We conducted a cross-sectional study to assess the association between healthcare system factors and death from acute myocardial infarction (AMI), in terms of access (distance to the hospital, mode of transportation), availability (emergency medical services, hospitals), and capability (emergency medical services’ 12-lead electrocardiogram capability, continuous percutaneous coronary intervention [PCI] and cardiothoracic surgical services), after accounting for individual and environmental factors.Methods
Data on 14,663 deaths (in-hospital and out of hospital) and live hospital discharges as a result of AMI for 2012 and 2013 among Arkansas residents were obtained from the Arkansas Department of Health. A mixed-effects logistic regression model was used to account for nesting, in which an individual was nested within either a county or a hospital to evaluate the association of system factors with death from AMI.Results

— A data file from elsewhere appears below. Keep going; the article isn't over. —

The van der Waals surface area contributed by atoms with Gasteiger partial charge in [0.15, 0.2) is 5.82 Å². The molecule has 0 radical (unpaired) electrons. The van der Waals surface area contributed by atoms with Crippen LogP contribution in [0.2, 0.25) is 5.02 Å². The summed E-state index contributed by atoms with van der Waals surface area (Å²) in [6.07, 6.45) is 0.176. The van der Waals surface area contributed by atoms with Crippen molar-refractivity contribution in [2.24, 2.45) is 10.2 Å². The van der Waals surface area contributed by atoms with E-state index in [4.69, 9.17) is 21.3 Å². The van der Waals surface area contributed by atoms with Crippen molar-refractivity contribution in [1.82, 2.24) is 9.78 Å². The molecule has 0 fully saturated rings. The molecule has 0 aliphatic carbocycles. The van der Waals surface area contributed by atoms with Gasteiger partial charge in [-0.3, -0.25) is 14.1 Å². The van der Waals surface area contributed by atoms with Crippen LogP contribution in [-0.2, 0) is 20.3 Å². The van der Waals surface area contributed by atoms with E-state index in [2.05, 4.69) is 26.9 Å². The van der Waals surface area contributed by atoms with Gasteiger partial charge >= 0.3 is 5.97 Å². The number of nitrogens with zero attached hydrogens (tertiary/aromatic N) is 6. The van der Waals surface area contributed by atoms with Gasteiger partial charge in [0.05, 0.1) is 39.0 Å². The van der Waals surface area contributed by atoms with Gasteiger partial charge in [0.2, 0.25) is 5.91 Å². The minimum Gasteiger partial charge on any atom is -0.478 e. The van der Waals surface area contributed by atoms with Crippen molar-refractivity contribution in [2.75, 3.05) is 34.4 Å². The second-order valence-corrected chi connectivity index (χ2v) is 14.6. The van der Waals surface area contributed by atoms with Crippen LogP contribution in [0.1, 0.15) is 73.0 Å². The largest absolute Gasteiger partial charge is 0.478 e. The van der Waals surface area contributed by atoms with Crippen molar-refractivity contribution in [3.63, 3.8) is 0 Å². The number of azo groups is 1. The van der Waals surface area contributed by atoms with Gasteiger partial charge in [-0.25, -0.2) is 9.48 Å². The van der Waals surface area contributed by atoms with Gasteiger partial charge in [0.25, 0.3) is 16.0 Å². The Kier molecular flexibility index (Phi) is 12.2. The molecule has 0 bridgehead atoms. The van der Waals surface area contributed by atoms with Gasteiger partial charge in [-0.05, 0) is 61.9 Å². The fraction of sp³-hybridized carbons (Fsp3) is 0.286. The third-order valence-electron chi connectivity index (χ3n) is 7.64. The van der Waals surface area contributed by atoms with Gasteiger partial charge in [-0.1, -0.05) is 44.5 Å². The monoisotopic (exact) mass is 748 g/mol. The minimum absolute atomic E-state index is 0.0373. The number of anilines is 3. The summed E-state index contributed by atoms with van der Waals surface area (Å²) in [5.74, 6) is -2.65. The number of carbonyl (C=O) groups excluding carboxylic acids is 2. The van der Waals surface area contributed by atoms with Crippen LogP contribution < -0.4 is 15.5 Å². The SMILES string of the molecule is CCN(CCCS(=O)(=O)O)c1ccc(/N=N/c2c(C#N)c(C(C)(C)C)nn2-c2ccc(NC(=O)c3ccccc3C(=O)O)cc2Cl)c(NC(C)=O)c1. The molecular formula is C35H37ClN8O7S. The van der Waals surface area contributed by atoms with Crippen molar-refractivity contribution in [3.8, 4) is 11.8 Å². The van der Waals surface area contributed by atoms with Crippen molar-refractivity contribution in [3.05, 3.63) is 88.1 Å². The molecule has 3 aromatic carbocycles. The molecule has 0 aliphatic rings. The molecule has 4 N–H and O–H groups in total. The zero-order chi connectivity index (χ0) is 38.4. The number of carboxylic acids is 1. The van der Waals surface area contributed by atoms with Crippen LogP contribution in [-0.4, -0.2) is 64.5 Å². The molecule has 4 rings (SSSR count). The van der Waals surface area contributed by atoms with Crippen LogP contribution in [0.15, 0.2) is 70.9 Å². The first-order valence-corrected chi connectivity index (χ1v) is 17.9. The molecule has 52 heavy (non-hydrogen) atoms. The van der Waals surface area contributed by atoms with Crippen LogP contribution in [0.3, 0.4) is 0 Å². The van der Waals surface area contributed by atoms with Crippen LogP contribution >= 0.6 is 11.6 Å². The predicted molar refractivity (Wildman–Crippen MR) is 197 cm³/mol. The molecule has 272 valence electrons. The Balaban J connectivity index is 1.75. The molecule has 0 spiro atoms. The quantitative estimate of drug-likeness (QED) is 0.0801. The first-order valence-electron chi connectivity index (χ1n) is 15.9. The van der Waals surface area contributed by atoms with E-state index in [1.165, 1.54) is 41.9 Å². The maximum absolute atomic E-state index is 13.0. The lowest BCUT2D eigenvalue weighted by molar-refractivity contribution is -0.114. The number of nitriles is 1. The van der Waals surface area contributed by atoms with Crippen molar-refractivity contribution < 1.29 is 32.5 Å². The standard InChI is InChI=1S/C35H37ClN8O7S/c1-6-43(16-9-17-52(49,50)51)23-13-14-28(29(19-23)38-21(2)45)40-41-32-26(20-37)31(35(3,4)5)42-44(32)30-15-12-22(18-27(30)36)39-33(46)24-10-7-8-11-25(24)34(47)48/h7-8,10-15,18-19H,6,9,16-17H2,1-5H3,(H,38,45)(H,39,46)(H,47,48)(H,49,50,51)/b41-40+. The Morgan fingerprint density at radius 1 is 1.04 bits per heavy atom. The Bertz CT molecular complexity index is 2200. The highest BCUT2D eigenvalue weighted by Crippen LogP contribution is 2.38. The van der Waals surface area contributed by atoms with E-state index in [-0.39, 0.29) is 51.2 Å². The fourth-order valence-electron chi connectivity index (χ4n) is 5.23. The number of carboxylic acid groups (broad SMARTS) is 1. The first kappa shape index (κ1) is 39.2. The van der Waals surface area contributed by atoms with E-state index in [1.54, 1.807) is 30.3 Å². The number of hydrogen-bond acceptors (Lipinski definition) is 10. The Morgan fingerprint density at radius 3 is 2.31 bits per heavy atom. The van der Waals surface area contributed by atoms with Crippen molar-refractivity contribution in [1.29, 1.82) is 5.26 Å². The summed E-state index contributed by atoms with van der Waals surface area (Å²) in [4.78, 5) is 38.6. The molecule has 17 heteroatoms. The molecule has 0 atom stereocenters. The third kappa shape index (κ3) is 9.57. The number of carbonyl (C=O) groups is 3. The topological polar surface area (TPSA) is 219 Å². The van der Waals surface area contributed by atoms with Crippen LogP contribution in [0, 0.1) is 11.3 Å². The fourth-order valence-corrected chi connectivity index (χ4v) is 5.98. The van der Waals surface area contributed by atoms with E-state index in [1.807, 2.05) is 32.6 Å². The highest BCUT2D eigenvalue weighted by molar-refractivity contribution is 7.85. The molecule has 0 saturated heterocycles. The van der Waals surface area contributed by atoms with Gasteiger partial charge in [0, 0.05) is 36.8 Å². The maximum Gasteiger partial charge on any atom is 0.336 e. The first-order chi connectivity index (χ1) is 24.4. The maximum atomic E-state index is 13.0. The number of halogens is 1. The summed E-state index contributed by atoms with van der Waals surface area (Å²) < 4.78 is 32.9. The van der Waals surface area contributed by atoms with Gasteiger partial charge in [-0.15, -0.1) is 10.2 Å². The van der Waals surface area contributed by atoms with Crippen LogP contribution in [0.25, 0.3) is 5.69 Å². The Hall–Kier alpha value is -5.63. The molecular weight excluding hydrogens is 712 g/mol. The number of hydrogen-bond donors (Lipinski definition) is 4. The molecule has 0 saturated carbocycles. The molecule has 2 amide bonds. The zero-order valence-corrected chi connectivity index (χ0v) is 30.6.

Deaths from AMI were significantly associated with two system factors: a 9.2% increase in the odds of deaths from AMI for every 10-mi increase in distance to the nearest hospital (odds ratio 1.092, 95% confidence interval 1.009–1.181) and a 64% increase in the odds of death from AMI among hospitals without continuous PCI capability (odds ratio 1.64, 95% confidence interval 1.15–2.34), after adjusting for individual and environmental factors.Conclusions
A higher risk of AMI deaths was associated with healthcare system factors, especially distance to nearest hospital, and hospitals’ continuous PCI capability, even after adjusting for individual and environmental factors. A coordinated system of care approaches that mitigates gaps in these system factors may prevent death from AMI.